Join the dynamic duo for another entertaining quarter-hour on security.
There's Patch Tuesday, the impending end of XP, Advanced Persistent Threatitis, and some astonishing statistics about CryptoLocker.
In my day job as a tester of anti-malware solutions, I often get asked the same question: how do I plan to test against Advanced Persistent Threats, aka APTs? These threats are very different from your everyday malware, and testing protection against them turns out to be a very different kind of task.
SophosLabs expert Gabor Szappanos has written a highly-recommended report entitled "Advanced Persistent Threats - the new normal?"
Szappi explains how exploits once seen only in APTs are appearing ever more widely in money-making malware, and why that puts us all at ever greater risk.
"We are watching you / Don't close your eyes," they wrote on the site, which conceivably might have been scary if they'd actually managed to hack their (presumably) intended target, Yorkshire Bank.
XP is counting down - are you ready? Would you pay the CryptoLocker crooks? And should you use Full Disk Encryption?
Find out in just a minute...watch 60 Sec Security for 08 March 2014!
An annual survey on computer security issues run by a UK university was published last week. Its stats on the prevalence of ransomware, and how many people give in to the crooks and pay the ransom, raised some eyebrows.
The US jam and jelly maker is just the latest fly to get stuck in the same web that ensnared dozens of companies last year, including some of the world's largest data brokers and at least one credit card processor.
What about support for OS X Lion and Mountain Lion? Can a rootkit be a blessing in disguise? Will federal US data breach laws make things better or worse?
Chester and Duck once again aim their entertaining expertise at the security news of the week...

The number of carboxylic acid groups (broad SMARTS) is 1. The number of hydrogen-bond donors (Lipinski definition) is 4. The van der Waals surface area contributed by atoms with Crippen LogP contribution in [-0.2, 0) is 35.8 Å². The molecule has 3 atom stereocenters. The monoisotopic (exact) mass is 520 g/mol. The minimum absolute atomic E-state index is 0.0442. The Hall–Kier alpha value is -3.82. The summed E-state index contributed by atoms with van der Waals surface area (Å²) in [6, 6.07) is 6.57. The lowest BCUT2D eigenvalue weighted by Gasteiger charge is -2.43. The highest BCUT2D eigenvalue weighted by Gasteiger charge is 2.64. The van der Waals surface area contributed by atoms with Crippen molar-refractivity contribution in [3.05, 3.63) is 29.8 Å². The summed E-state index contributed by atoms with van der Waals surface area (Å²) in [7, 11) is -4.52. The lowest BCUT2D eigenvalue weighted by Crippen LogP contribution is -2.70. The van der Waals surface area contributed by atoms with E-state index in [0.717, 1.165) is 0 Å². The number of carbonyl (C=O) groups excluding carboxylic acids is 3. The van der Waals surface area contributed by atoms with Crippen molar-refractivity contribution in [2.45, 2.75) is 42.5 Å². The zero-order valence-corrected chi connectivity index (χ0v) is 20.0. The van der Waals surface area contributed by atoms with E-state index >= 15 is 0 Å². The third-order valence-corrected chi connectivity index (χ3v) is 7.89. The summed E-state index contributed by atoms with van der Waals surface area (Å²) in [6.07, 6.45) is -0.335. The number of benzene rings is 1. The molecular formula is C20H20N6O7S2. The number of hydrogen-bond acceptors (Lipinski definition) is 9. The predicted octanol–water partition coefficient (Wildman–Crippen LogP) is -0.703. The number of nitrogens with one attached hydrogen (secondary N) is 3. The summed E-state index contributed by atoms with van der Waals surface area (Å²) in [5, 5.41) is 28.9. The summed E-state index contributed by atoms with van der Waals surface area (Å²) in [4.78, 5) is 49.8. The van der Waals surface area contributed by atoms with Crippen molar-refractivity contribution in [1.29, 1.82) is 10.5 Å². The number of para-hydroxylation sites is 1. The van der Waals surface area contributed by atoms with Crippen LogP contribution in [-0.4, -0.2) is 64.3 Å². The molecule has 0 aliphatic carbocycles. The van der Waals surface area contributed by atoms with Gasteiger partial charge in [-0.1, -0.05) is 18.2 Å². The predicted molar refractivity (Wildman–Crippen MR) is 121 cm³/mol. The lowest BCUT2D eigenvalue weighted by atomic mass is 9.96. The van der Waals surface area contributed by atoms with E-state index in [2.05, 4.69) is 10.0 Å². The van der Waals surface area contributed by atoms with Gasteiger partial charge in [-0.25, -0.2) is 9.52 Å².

The Gameover botnet gang has been trying new techniques lately: most recently comes the introduction of a kernel-mode rootkit called Necurs, making the malware harder to find and remove.
Senior Researcher James Wyke of SophosLabs investigates...
A new Google Chrome browser extension lets email senders using Google accounts see when recipients open email, who exactly opened the email, and where the recipient is located. And sorry, but no, recipients don't have a say in the matter whatsoever, since we don't have to sign up for the extension to have it blab about us.
Do you use a mobile device? (Of course you do!)
Read Sophos researcher Vanja Svajcer's paper, "Mobile Security Threat Report," and check out our expert tips for keeping the crooks away...
Let's hope that somebody in South Korea remembers that malware doesn't respect borders. Stuxnet escaped from its original cage to bite a whole bunch of countries not originally on the hit list, plus it spawned its nasty son, Duqu.
Another Flash emergency already? More SEA hacking? Why have the password "changeme" if you don't? How big a fine for a 20,000,000 record breach?
It'll only take you a minute to find out!
Adobe has just updated its Flash product for the second time this month, pushing out an emergency patch for an attack that has been seen in the wild.
It's nearly time for the annual RSA conference in San Francisco.
If you'll be in the area, why not grab a free Expo pass and drop by to say "Hello"?
Researchers have found a trove of information on a file-sharing site that could allow attackers to breach electronic medical records and payment information from healthcare providers such as nursing homes, doctors' offices and hospitals.
What happened to Flappy Bird? Why was Talking Angela so talked about? Is internet access at the Winter Olympics in Sochi really a "special danger" situation? What can we learn from the database breaches at Kickstarter and Forbes?
When we look at some of the biggest security headlines of the past year - Target data breach, Cryptolocker ransomware, Snowden/NSA leaks - there's one big lesson we can all be taught: secure everywhere.